It’s been four months since I made the hard decision to leave full-time work and focus on my mental health.
Over the past month, I have felt somewhat ready to head back into the workforce but it was super important to me (and my mental health!) that I found the right job first.
I’ve lived and breathed customer service for the past 13 years – it’s what I’m good at, but it is absolutely soul-destroying. So many times I was told not to let a bad customer get to me or to not take it personally but there was only so much this highly sensitive gal could take. As time went on, I couldn’t even pretend to be empathetic towards self-entitled douche bags. I dreaded picking up the phone, anxious as to who or what I could be dealing with next. I tried to block out the negative energy but in the end, it got me.
Unfortunately, my dream of people paying me to write for them in the comfort of my own home was just that…. a dream – so I had to think a little more realistically about what I could do with the skills and experience I had. Working in mental health interested me but sadly, many of the roles required qualifications and experience in the industry. This gave me the idea that I could use my customer service skills for good and work in an industry that benefited the community rather than a role that paid me to make more money for the big guys.
Other important factors I had to consider in my job search were how many hours I could handle working per week as well as ensuring that the commute to and from work wasn’t going to be a struggle for me, especially since I started getting anxious about driving.
I’m not ready to get back into full-time work. I don’t know if and when I’ll ever be ready again but I’ve come to terms with that. Since leaving my job, I’ve realised that life isn’t a competition. These days there is a huge emphasis on going to uni, making a career for yourself, landing that full-time job and making a truckload of moolah. It’s absolutely okay to not want to be a part of the rat race. The most important thing to me right now is looking after my health and if that means taking a little longer paying off my debts or sacrificing an overseas holiday – that’s okay. I am fortunate enough to be in the position where I can decrease my work commitments at this stage and have a wonderful partner who supports me 100 per cent.
Commuting to and from work used to be the most dreaded part of my day. I lived just 8 kilometres away from work, yet it could sometimes take an hour drive (both ways!). There was nothing more frustrating than wasting so much of my day, stuck in my car, crawling at snail’s pace, sharing the road with arrogant and impatient drivers who thought their life was more important than everybody else’s. Melbourne public transport during peak times was just as bad. Crammed into carriages so tightly that you’re forced into awkward, intimate positions with fellow passengers. And there’s always that one person who hasn’t quite figured out that headphones exist, instead, preferring to share their musical preferences through the tinny speaker of their mobile phone. And don’t get me started on manspreading, the inability to blow one’s nose when it’s runny or placing a hand over mouth while coughing, the fear of forgetting to ‘tap on’, the lack of personal space and, when all are combined, make the perfect recipe for a panic attack.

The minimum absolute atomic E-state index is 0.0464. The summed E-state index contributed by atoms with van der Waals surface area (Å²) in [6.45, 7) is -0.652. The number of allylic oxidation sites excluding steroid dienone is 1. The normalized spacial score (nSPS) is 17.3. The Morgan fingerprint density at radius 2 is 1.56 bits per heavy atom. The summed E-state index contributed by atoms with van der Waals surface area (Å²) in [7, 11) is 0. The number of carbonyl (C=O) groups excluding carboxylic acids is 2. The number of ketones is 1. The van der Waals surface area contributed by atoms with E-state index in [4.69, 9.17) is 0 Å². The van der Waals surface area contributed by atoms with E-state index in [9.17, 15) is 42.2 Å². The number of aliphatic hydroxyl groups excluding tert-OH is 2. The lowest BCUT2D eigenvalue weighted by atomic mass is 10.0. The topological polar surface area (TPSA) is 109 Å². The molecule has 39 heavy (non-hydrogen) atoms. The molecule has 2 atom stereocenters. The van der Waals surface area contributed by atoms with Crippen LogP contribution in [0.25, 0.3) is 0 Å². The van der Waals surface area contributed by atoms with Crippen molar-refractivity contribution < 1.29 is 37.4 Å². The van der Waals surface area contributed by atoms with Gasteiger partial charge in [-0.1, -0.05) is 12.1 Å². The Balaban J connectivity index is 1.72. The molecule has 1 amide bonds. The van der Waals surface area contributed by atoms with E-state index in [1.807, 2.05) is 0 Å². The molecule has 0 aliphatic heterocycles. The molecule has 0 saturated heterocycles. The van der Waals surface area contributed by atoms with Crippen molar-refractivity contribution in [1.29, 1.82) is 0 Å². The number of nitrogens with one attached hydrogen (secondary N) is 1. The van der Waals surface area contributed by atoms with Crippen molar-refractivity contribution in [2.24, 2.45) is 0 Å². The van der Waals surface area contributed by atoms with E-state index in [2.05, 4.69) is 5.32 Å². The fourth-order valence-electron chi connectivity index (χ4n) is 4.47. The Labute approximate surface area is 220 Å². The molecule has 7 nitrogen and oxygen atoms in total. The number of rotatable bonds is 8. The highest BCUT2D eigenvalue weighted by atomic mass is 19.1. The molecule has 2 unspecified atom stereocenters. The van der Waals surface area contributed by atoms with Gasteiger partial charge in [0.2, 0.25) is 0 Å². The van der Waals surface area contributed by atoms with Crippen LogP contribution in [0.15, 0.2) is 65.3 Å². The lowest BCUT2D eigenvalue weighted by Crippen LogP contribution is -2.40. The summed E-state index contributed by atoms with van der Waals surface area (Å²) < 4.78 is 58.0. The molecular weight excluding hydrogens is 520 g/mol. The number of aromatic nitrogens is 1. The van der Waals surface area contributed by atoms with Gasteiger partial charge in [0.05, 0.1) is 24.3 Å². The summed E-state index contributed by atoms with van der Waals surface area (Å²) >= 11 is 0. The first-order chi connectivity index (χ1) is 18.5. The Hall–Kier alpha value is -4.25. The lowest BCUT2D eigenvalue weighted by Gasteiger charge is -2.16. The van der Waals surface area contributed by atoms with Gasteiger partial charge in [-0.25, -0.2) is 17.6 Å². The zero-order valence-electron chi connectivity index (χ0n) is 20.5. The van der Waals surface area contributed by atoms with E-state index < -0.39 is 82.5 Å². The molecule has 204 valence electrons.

Finding a job that fit all my criteria wasn’t easy. I spent my days and nights trawling every job advertisement website that had ever existed. I was worried that if I didn’t find something soon, Centrelink (or social services for those overseas) would force me into the job provider network, who are notoriously known for finding people full-time work with little to no regard for their circumstances. Even though I felt ready to get back into the workforce, I wanted to do it on my own terms and at my own pace. My medical certificate, which exempted me from job search activities, was due to expire soon and this added even more pressure to my job hunting.
I’d applied for a few jobs but heard nothing in response. Time was running out and I started thinking I’d have to apply for jobs that would end up making me miserable again. Unexpectedly, I received a call about a position I had applied for a few weeks ago and was offered an interview – the next day. I was unprepared, anxious, and had very little confidence going into the interview. I’d had no prior experience in the role I was being interviewed for and it seemed unlikely I would be offered the position.
To my surprise, I was offered the position and I have just finished my first week there! It’s a part-time role and the hours suit me wonderfully. I’m there 3 days a week and start after the morning peak traffic and finish just before it starts again in the afternoon. The commute is pretty cruisy, no public transport required. It’s a 40-kilometre drive each way but takes me half the time it took me to drive the measly 8 kilometres to my last job. The best part is though that I’m working with kids! They don’t think health insurance is expensive (nor care about it!), or get upset because that dress online is now out of stock (which was somehow always my fault!) – they just want to be my friend and that’s what makes it easier to get out of bed every morning and go to work!
If you have any tips on returning to work after mental illness, I’d love to hear from you!
SANE has a very informative guide on working and mental illness, check it out here!